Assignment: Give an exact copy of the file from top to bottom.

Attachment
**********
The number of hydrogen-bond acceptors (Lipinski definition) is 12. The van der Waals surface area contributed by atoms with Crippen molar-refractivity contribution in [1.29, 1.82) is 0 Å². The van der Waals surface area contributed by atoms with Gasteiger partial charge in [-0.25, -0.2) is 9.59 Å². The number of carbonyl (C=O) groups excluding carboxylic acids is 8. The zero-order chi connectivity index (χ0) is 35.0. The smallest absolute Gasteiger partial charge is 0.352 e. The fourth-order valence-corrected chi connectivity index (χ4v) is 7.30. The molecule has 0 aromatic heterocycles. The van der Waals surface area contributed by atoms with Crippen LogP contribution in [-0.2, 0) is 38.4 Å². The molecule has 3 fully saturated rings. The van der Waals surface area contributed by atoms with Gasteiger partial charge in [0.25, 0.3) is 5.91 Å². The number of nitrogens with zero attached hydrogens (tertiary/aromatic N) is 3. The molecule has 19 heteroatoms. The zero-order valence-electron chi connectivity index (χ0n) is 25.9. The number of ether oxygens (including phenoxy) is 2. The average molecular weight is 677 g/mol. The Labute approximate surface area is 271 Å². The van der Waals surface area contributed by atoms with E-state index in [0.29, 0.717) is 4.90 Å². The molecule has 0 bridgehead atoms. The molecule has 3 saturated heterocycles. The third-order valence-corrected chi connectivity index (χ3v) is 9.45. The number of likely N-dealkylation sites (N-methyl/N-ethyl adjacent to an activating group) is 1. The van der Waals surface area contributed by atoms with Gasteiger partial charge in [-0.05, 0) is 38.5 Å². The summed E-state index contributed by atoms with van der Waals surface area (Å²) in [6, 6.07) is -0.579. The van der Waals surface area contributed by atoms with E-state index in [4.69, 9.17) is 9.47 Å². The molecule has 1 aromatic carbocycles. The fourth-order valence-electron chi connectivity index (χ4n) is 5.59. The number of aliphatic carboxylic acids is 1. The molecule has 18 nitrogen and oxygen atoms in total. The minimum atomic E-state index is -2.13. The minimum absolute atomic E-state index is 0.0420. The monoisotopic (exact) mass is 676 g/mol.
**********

The number of hydrogen-bond acceptors (Lipinski definition) is 12. The van der Waals surface area contributed by atoms with Crippen molar-refractivity contribution in [1.29, 1.82) is 0 Å². The van der Waals surface area contributed by atoms with Gasteiger partial charge in [-0.25, -0.2) is 9.59 Å². The number of carbonyl (C=O) groups excluding carboxylic acids is 8. The zero-order chi connectivity index (χ0) is 35.0. The smallest absolute Gasteiger partial charge is 0.352 e. The fourth-order valence-corrected chi connectivity index (χ4v) is 7.30. The molecule has 0 aromatic heterocycles. The van der Waals surface area contributed by atoms with Crippen LogP contribution in [-0.2, 0) is 38.4 Å². The molecule has 3 fully saturated rings. The van der Waals surface area contributed by atoms with Gasteiger partial charge in [0.25, 0.3) is 5.91 Å². The number of nitrogens with zero attached hydrogens (tertiary/aromatic N) is 3. The molecule has 19 heteroatoms. The zero-order valence-electron chi connectivity index (χ0n) is 25.9. The number of ether oxygens (including phenoxy) is 2. The average molecular weight is 677 g/mol. The Labute approximate surface area is 271 Å². The van der Waals surface area contributed by atoms with E-state index in [0.29, 0.717) is 4.90 Å². The molecule has 0 bridgehead atoms. The molecule has 3 saturated heterocycles. The third-order valence-corrected chi connectivity index (χ3v) is 9.45. The number of likely N-dealkylation sites (N-methyl/N-ethyl adjacent to an activating group) is 1. The van der Waals surface area contributed by atoms with Gasteiger partial charge in [-0.05, 0) is 38.5 Å². The summed E-state index contributed by atoms with van der Waals surface area (Å²) in [6, 6.07) is -0.579. The van der Waals surface area contributed by atoms with E-state index in [4.69, 9.17) is 9.47 Å². The molecule has 1 aromatic carbocycles. The fourth-order valence-electron chi connectivity index (χ4n) is 5.59. The number of aliphatic carboxylic acids is 1. The molecule has 18 nitrogen and oxygen atoms in total. The minimum atomic E-state index is -2.13. The minimum absolute atomic E-state index is 0.0420. The monoisotopic (exact) mass is 676 g/mol.